I couldn’t help but wonder how this situation would have turned out if we’d spent that same $1/4 million dollars to get good legal advise, hire a hot lobbying firm in Sacramento, identify legislators willing to support mfry-friendly legislation and then contributed ‘generously’ to their re-election campaigns. Organized medicine should not be the only one who can play the game of the “best damn government money can buy”.
Instead we dumped 1/4 million bucks into the coffers of Evanston Insurance and Royal Surplus Lines. By the way, none of the quarter million went to benefit a harmed childbearing family, as no claims were ever paid out.
And according to very reliable sources, there has never been a successful vicarious liability lawsuit in California relative to OOH midwifery.
Changes in ACOG policy need to accompany changes proposed by ACOG to the LMPA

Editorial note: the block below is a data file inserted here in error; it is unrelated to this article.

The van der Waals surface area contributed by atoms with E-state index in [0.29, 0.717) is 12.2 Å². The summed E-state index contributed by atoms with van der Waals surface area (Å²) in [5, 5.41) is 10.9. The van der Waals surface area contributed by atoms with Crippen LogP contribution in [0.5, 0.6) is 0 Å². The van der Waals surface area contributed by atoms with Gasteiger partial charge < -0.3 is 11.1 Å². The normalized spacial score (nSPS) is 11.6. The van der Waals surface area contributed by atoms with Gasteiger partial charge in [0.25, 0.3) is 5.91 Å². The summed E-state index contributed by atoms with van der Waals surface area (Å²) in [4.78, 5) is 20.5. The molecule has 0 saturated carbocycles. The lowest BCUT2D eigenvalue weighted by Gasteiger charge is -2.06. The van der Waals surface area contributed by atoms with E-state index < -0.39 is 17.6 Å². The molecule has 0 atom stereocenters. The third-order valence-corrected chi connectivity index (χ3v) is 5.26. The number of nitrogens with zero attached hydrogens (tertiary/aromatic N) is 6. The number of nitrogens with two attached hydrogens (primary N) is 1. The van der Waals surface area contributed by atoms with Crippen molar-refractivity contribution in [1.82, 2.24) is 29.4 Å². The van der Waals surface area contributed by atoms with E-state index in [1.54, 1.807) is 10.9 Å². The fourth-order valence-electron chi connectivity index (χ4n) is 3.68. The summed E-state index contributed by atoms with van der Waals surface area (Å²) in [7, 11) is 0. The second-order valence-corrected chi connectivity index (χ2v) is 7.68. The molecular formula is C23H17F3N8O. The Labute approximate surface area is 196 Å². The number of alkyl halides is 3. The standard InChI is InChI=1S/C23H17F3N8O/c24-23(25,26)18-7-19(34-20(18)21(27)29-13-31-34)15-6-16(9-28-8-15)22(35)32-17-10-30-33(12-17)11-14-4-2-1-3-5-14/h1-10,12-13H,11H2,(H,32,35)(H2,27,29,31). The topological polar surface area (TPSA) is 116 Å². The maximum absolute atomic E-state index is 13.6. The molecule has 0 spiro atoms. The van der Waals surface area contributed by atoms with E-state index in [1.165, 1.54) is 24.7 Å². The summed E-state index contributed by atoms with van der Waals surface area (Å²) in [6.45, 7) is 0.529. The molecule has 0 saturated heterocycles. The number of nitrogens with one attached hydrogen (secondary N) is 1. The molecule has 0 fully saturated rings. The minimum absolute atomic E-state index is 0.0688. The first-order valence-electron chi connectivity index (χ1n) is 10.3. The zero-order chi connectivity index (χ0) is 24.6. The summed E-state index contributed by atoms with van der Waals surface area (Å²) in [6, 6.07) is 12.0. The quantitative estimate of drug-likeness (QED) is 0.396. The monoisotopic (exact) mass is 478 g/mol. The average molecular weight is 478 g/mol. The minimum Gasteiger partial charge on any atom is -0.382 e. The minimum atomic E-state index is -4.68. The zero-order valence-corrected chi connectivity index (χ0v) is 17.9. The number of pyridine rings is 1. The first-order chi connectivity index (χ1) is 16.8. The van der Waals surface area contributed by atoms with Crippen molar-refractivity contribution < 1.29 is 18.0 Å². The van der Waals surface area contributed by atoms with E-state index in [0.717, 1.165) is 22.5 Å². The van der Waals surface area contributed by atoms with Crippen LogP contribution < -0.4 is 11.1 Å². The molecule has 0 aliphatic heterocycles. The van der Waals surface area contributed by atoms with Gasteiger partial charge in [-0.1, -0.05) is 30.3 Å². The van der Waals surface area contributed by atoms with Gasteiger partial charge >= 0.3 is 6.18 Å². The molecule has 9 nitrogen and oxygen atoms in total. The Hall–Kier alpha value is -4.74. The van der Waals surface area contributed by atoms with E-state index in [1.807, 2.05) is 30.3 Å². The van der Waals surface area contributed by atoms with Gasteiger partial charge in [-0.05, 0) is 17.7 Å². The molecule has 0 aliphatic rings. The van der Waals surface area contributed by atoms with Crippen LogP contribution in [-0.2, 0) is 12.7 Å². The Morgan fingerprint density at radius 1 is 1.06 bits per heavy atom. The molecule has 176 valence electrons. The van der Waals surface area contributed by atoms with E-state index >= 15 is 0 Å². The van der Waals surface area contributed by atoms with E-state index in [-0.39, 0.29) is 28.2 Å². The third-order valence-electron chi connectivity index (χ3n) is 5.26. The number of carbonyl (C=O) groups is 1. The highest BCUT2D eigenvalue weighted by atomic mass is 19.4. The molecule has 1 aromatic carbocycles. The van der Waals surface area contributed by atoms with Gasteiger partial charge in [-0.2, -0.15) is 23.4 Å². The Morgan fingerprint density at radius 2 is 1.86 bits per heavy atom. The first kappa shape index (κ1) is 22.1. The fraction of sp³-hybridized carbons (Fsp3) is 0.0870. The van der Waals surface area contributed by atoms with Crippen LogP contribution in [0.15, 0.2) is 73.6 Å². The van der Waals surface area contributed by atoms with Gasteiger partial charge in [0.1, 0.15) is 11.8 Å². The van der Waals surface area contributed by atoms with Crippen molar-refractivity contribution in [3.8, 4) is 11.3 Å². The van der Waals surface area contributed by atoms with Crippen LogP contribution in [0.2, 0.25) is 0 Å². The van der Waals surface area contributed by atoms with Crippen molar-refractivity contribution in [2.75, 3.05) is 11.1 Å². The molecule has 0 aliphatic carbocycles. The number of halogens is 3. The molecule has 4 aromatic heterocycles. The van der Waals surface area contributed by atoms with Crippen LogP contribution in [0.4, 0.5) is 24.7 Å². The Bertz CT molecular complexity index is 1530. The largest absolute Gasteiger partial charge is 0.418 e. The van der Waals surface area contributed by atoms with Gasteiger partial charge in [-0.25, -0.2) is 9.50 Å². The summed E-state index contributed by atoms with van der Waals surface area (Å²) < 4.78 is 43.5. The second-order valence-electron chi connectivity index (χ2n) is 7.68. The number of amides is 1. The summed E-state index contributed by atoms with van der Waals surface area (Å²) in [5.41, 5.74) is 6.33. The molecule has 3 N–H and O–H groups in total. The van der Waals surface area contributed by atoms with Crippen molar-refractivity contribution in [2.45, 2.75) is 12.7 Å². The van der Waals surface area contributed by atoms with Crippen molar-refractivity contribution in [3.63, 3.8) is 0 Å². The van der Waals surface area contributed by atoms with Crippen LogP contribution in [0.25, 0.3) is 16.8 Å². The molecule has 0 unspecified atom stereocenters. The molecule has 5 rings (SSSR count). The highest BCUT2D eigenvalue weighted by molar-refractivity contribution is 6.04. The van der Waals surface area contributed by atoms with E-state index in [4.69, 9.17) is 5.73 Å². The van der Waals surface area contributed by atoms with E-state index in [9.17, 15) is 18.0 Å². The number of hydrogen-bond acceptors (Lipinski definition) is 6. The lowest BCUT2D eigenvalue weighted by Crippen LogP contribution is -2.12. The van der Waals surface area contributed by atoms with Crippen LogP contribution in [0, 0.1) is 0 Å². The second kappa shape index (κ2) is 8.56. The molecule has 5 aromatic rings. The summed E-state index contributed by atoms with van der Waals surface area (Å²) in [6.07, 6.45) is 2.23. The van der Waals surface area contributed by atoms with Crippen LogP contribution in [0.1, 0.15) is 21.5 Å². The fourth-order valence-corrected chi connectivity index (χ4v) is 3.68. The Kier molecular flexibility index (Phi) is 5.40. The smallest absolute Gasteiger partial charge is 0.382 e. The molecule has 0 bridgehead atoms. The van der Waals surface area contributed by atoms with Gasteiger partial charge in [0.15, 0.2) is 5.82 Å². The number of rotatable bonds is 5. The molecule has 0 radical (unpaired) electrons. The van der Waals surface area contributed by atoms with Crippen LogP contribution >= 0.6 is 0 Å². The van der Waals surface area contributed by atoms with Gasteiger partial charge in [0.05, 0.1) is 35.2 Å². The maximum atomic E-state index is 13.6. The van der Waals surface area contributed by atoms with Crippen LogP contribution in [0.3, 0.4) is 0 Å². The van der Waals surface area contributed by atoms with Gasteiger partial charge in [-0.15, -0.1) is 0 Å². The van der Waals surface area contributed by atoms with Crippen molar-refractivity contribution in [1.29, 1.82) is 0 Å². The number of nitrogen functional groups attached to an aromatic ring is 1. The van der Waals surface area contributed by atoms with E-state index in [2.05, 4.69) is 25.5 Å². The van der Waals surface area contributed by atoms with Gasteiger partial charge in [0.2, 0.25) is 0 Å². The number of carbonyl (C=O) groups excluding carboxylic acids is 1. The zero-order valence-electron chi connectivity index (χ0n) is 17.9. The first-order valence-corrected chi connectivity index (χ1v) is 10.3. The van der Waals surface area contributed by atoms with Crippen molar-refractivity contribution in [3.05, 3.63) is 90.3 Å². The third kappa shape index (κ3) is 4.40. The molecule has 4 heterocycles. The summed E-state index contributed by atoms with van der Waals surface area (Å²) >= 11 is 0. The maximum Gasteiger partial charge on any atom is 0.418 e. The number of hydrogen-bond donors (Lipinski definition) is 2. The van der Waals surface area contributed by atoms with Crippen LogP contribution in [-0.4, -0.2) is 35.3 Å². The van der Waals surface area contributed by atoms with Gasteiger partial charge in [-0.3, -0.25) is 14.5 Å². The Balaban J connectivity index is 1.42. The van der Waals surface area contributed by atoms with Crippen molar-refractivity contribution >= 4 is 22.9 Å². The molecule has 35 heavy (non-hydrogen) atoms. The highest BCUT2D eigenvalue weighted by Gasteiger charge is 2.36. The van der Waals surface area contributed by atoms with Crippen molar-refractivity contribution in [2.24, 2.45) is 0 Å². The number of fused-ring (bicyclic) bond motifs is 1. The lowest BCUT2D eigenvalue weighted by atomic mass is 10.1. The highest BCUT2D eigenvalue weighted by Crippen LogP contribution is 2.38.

If District IX ACOG is serious about having their Fellows formally cooperating with California LMs who provide PHB care as matter of law (new amendments to the LMPA), then their national anti-PHB policies will have to be amended. Since 1975, physician participation in PHB or having a working arrangement with a PHB midwife has constituted a substandard practice of obstetrics for an ACOG fellow. Should there be a lawsuit, no med-mal carrier could successfully defend an obstetrician, as no ACOG-certified ‘expert’ witness could or would testify on his behalf.
In addition, plaintiff attorneys could admit into testimony the many policy statements warning issued in 1975, 1979, 1999, 2004, 2006 and 20008 (unsure of last date) counseling against the participation of obstetricians. Over the years, these have only grown more strident. Plaintiff’s attorney could line obstetricians up around the block to recount the many papers published in peer-reviewed obstetrical journal filled with dire warnings. They routinely defined PHB as sub-standard care any physician trained in the surgical specialty of obstetrics. The most recent was presented in November 1012 at an international conference in Paris. It states that the risks of planned home birth can only be eliminated by planning a hospital birth.